JAZZ, SOUL, FUNK, LATIN & WORLD MUSIC Darryl Beaton And The D1 Cartel Venue 505, Surry Hills. 6pm. $21. Barefoot Band Jam Gallery, Bondi Junction. 8pm. $10. Chris Cody Quartet Foundry616, Ultimo. 8:30pm. $21.50. Funkstar Penrith RSL, Penrith. 9pm. free. Greg Osby Quartet The Basement, Circular Quay. 8:30pm. $49.50. High Rollers Big Band Revesby Workers Club, Revesby. 7pm. free. Jazz Express Penrith RSL, Penrith. 2pm.
g g guide gig g send your listings to : firstname.lastname@example.org free. Souled Out Orient Hotel, The Rocks. 9:30pm. free. Stormcellar Lazybones Lounge, Marrickville. 8:30pm. $10. The Blues Night The Commons, Hamilton. 6pm. free.
SUNDAY MAY 4 INDIE, ROCK, POP, METAL, PUNK & COVERS Marty Stewart Waverley Bowling Club, Waverley. 2pm. free. Mods May Day - feat: Urban Guerillas + The Smart Folk + The Freds + Steph Miller Union Hotel, Newtown. 3pm. free. Tomorrow Foundation Fundraiser - feat: La Mar + Grace Pitts + Ruby Phillips + 100 Bridges Brass Monkey, Cronulla. 7pm. free. White Bros Orient Hotel, The Rocks. 9:30pm. free.
JAZZ, SOUL, FUNK, LATIN & WORLD MUSIC
Chris Connelly Ramsgate RSL, Sans Souci. 2pm. free. Richard Hughes Dee Why RSL, Dee Why. 6:30pm. free. Sunday Sessions At The Bull And Bush - feat: Four
Kings + Three Wise Men + Jimbo, PJ And Chappo + Keepinâ€™ It Real Duo Bull & Bush Hotel, Baulkham Hills. 3pm. free.
ACOUSTIC, COUNTRY, BLUES & FOLK
Chill Out Sundays Scubar, Sydney. 7:30pm. free. Intimate Sessions Paragon Hotel, Sydney. 6pm. free. Live Music Sundays Bar100, The Rocks. 1pm. free. Lonesome Train Orient Hotel, The Rocks. 4:30pm. free. Midnight Drifters Penrith RSL, Penrith. 2pm. free. Satellite V Marrickville Bowling Club, Marrickville. 4:30pm. free. Sunday Blues And Roots The White Horse, Surry Hills. 5pm. free. The Cartwheels Marrickville Bowling Club, Marrickville. 4:30pm. free.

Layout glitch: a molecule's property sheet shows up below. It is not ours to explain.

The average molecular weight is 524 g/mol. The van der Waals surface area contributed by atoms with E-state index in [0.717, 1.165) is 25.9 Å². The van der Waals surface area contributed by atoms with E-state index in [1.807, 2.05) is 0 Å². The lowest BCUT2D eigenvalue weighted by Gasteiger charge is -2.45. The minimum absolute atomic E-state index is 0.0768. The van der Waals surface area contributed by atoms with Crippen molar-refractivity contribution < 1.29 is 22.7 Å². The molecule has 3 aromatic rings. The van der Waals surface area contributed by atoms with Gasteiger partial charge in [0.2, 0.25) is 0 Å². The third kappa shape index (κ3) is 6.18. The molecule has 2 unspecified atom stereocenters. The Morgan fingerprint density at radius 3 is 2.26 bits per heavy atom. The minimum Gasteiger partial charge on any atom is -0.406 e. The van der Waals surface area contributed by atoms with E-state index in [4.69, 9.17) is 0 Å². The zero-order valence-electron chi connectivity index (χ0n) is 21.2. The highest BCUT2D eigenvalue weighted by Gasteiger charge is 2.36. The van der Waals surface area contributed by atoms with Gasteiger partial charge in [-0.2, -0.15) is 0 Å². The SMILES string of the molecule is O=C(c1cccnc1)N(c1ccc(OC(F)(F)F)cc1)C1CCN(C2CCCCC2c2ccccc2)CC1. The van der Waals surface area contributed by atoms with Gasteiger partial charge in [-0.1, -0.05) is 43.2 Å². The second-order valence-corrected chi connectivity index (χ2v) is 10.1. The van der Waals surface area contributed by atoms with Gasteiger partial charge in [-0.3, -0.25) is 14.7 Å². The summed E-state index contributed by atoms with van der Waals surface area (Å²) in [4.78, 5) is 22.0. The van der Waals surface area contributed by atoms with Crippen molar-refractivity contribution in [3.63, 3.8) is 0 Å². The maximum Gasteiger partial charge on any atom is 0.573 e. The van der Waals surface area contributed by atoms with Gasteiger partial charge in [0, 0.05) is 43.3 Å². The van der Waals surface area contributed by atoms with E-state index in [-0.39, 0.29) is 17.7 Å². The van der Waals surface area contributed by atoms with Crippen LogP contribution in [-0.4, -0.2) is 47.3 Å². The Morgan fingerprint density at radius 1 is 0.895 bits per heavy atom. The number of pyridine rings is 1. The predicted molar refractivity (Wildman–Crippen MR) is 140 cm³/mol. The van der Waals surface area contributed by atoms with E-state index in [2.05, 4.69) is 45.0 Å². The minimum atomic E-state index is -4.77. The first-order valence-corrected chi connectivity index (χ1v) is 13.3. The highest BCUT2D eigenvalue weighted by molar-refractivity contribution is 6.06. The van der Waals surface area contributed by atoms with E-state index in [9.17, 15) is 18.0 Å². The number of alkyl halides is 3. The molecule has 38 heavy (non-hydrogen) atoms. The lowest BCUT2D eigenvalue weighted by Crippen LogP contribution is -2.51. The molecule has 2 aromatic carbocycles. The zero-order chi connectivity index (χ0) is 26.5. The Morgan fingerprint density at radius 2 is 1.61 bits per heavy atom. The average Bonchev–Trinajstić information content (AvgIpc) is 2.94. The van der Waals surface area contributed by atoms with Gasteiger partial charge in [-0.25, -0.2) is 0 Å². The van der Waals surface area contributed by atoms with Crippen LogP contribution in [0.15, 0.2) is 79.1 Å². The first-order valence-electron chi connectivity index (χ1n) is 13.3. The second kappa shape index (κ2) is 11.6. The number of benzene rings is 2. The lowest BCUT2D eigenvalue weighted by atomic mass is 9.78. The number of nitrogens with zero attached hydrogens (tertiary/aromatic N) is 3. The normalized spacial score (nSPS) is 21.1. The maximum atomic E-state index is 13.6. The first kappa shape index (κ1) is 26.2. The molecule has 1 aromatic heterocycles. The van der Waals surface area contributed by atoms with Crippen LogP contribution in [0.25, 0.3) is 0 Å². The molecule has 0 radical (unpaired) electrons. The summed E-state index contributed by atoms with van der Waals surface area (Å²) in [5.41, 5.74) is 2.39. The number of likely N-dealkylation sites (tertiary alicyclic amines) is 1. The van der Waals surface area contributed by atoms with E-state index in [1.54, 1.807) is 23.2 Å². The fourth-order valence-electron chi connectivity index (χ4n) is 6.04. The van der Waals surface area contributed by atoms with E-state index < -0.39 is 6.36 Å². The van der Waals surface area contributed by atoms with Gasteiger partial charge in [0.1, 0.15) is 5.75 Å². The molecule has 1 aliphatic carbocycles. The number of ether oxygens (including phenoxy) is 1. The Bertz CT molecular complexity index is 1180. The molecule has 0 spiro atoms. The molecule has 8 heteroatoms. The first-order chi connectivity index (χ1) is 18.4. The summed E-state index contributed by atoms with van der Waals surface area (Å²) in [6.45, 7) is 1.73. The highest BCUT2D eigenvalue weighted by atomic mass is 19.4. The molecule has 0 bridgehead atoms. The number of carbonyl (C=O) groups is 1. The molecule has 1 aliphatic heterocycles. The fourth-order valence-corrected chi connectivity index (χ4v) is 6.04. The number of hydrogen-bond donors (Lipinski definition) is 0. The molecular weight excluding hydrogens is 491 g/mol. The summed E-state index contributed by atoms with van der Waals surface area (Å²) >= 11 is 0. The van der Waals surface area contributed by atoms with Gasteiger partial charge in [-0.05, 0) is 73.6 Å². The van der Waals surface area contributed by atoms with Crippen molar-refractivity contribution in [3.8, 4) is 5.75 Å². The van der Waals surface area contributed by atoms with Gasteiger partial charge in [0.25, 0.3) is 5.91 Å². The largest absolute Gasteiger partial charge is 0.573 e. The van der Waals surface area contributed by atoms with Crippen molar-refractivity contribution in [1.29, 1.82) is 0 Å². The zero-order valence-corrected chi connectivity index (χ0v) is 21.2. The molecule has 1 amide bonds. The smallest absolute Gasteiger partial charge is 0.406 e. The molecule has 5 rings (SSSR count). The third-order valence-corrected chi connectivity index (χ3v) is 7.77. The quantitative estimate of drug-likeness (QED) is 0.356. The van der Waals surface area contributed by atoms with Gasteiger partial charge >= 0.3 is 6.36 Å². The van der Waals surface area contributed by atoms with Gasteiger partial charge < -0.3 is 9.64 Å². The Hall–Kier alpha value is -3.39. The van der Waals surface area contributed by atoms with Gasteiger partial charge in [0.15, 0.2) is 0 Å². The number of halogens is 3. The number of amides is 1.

MONDAY MAY 5 JAZZ, SOUL, FUNK, LATIN & WORLD MUSIC
Latin & Jazz Jam Open Mic Night World Bar, Kings Cross. 7pm. free. Mambo Mondays Bar100, The Rocks. 5:30pm. free.
Motown Mondays - feat: Soulgroove The White Horse, Surry Hills. 8pm. free. Reggae Monday Civic Underground, Sydney. 10pm. free.
INDIE, ROCK, POP, METAL, PUNK & COVERS 5 Seconds Of Summer Enmore Theatre, Newtown. 7:30pm. $49.90. Doom/Crust Show - feat: Disturbd + Insideous Process Valve Bar, Agincourt Hotel, Ultimo. 6pm. free. Frankieâ€™s World Famous House Band Frankieâ€™s Pizza, Sydney. 9pm. free. Hugh Laurie State Theatre, Sydney. 8pm. $89. Ian Blakeney Dee Why RSL, Dee Why. 6:30pm. free.
(9:30PM - 12:30AM)
(4:30PM - 7:30PM)
(9:30PM - 1:30AM)
(4:30PM - 7:30PM)
Innersoul Live Play Bar, Surry Hills. 6pm. free.
(4:30PM - 7:30PM)
TUESDAY MAY 6 ACOUSTIC, COUNTRY, BLUES & FOLK
(9:30PM - 12:30AM)
(8:30PM - 12:00AM)
(9:30PM - 1:15PM)
(9:00PM - 12:00AM)
(9:30PM - 12:30AM)
INDIE, ROCK, POP, METAL, PUNK & COVERS Arctic Monkeys + Pond Qantas Credit Union Arena, Darling Harbour. 8pm. $99.95.
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BRAG :: 560 :: 30:04:14 :: 27
gig picks up all night out all week...